SHAFAQNA (Shia International News Association) – Hizb ut Tahrir has condemned the terrorist group Islamic State and is overtly non-violent – so why is Tony Abbott “angry and frustrated” he hasn’t been able to ban the group, and hopeful new laws will allow him to do so?
As he shared his contempt for the group with radio broadcaster Alan Jones on Wednesday, the Prime Minister said the “thoroughly objectionable organisation” not only campaigned against Australia’s values but may “promote terrorism”.
Hizb ut Tahrir is founded on the principle of creating an Islamic caliphate that is governed by sharia law. It despises the West and holds it responsible for the humiliation of Muslims.
Almost every issue is seen through the prism of malevolent Western domination, and spun accordingly.
The planned conference on Friday in Lakemba that drew the ire of Mr Abbott will discuss how the US-led coalition’s campaign against Islamic State is actually an attempt to end the “blessed revolution” to oust Syrian dictator Bashar al-Assad.
The contention underpinning the conference is conspiratorial and not readily supported by facts.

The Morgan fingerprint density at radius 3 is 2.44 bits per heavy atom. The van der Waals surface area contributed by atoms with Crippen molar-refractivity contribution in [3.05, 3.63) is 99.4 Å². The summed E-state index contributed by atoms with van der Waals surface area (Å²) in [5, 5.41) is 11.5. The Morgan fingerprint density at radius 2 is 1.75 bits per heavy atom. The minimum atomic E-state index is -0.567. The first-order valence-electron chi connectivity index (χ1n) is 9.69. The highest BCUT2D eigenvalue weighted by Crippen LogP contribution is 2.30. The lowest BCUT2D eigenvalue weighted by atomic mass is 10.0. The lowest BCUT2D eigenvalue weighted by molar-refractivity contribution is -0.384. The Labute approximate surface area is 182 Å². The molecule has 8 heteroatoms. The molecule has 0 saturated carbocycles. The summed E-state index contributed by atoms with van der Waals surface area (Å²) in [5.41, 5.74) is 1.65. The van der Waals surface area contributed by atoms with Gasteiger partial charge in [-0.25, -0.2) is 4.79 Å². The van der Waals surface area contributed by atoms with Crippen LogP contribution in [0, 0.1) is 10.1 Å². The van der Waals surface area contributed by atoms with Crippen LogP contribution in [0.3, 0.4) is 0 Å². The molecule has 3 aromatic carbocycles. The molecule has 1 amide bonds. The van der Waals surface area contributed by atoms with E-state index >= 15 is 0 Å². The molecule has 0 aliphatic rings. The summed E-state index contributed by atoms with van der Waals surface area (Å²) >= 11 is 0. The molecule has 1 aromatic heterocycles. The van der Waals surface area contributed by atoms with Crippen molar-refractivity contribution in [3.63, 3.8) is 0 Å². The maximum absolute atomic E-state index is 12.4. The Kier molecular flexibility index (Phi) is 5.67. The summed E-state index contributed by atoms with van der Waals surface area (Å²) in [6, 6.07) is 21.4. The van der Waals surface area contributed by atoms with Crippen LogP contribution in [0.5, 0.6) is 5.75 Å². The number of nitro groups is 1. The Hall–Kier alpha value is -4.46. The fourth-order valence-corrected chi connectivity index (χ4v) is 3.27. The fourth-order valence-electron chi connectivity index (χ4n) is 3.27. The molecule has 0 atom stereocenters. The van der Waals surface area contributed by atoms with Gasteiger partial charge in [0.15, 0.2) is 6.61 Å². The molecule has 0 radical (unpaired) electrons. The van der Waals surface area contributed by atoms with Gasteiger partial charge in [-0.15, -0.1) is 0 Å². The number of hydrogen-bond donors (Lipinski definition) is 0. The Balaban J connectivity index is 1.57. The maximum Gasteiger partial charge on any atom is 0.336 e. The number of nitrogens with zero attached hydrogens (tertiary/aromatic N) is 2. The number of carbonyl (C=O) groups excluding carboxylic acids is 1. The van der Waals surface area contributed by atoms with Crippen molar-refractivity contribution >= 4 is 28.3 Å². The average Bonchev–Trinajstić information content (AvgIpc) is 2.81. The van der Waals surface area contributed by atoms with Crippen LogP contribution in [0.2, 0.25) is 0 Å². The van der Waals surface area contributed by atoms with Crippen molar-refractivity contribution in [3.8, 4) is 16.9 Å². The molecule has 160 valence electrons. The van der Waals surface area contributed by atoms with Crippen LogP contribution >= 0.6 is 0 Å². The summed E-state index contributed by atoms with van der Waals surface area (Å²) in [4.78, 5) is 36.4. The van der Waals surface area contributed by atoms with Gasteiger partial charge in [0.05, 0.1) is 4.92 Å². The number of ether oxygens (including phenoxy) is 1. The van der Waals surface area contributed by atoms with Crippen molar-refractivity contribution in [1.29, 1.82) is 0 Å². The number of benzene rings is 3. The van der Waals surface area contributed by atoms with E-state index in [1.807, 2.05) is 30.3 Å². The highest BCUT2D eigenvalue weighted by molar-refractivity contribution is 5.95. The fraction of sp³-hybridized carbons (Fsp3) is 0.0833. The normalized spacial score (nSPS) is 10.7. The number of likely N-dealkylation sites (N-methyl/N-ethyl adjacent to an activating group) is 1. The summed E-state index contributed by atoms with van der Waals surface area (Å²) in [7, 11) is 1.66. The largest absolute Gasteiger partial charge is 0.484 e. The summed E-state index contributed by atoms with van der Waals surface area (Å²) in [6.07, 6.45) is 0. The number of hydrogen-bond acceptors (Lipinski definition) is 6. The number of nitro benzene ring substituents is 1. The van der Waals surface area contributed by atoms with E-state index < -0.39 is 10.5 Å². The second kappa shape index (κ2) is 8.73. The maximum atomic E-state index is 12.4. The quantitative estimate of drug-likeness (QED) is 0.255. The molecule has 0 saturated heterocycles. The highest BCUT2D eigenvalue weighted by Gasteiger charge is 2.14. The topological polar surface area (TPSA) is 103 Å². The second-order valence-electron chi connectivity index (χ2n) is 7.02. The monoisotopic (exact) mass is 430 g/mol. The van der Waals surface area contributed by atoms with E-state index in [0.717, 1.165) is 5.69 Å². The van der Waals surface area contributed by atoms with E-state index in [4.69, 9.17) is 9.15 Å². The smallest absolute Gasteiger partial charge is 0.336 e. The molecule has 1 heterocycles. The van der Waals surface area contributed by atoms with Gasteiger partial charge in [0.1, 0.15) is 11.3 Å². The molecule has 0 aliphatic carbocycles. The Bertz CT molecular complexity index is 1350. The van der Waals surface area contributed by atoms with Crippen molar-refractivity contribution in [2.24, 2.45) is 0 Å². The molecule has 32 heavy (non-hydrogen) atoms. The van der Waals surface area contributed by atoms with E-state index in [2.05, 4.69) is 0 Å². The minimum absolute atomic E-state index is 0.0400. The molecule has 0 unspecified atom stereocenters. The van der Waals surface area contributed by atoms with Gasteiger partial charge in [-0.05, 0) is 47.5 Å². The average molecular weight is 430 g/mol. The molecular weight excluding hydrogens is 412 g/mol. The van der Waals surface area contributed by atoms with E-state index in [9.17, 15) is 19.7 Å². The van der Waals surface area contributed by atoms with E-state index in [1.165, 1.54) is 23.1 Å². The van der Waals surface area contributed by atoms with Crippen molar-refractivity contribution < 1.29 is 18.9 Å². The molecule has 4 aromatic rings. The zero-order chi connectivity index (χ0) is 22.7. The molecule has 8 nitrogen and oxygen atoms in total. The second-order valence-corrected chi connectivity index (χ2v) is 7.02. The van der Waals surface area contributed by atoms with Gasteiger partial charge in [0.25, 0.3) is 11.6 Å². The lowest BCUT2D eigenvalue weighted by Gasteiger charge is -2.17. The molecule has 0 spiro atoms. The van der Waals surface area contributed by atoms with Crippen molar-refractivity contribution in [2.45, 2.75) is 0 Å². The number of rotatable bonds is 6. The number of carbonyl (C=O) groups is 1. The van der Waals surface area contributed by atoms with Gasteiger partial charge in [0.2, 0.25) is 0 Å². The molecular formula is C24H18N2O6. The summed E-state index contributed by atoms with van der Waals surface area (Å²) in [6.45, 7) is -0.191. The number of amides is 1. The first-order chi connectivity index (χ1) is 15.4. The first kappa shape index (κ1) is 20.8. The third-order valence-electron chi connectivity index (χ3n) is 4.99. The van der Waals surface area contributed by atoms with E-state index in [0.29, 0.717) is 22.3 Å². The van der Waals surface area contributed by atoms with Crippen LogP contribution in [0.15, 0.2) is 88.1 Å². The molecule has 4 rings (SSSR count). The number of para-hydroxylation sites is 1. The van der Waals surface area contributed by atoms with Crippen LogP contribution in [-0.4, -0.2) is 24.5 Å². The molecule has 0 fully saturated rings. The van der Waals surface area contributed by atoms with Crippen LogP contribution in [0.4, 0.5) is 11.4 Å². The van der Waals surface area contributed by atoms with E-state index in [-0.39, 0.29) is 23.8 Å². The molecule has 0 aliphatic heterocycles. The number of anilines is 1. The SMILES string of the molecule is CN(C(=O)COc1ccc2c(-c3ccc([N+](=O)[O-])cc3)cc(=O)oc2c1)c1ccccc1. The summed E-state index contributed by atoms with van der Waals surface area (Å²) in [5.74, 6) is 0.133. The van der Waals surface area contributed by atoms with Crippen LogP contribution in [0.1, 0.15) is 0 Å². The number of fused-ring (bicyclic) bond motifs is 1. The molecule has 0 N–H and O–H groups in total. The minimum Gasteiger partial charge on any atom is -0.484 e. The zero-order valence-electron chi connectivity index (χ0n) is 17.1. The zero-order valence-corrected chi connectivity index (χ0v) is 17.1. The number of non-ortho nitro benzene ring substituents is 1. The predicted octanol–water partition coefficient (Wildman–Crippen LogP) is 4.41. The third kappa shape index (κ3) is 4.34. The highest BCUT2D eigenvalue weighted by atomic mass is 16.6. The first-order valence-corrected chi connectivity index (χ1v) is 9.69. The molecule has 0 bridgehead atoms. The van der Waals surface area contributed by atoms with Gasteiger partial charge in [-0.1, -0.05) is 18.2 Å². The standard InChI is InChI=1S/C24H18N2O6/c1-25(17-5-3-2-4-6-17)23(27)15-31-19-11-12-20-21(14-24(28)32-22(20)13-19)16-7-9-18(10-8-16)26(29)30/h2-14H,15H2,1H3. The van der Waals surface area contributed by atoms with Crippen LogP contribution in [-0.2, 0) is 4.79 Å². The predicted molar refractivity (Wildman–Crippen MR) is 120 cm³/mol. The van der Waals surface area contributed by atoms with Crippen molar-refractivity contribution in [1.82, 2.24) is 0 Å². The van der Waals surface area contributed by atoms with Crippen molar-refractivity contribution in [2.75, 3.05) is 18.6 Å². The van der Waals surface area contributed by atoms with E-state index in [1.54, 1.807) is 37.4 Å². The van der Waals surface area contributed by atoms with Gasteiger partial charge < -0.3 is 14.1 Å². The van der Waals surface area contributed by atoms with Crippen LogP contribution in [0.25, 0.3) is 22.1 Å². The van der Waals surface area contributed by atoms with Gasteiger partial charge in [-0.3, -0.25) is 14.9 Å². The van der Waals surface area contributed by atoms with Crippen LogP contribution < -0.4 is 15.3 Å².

But wild conspiracies do not amount to promoting terrorism and Hizb ut Tahrir has loudly denounced the caliphate claimed by Islamic State as an aberration and condemned its killings of innocents and non-believers.
Underpinning its philosophy is the belief that “offensive jihad” – launching pre-emptive attacks to achieve the aims of the caliphate – is forbidden, as is violence that targets innocents, no matter what their faith.
“Defensive jihad” – or Muslims defending themselves against direct oppression – is, however, considered legitimate.
The group supports the rights of Muslims to resist the Western interventions in Afghanistan, Iraq and Syria, including with violence against those they believe have taken up arms against them.
This principle extends to Syria, and has led to the group giving tacit support to Australians travelling there to join the resistance against the regime, with the recent exception of taking up arms with the Islamic State group.
For the past decade, security agencies in the West have repeatedly considered whether the group should be banned. Invariably, they have declined.
The main concern has been that the group is a “conveyer belt” for jihadists, a weigh station where they are inculcated with radical ideology before they leave for a group with more violent tendencies.
Nawab Osman, an academic at Nanyang Technological University in Singapore who did his doctorate in Australia on the group, says the “conveyer belt” theory doesn’t stack up. Hizb, overall, acted as a bulwark against Islamic radicals taking the next step and turning to terrorism, he said.
A ban, he added, would be counter-productive.
“All you will do is create martyrs out of Hizb ut Tahrir. It will grow and it will grow underground. That makes it much more difficult for security agencies to monitor.”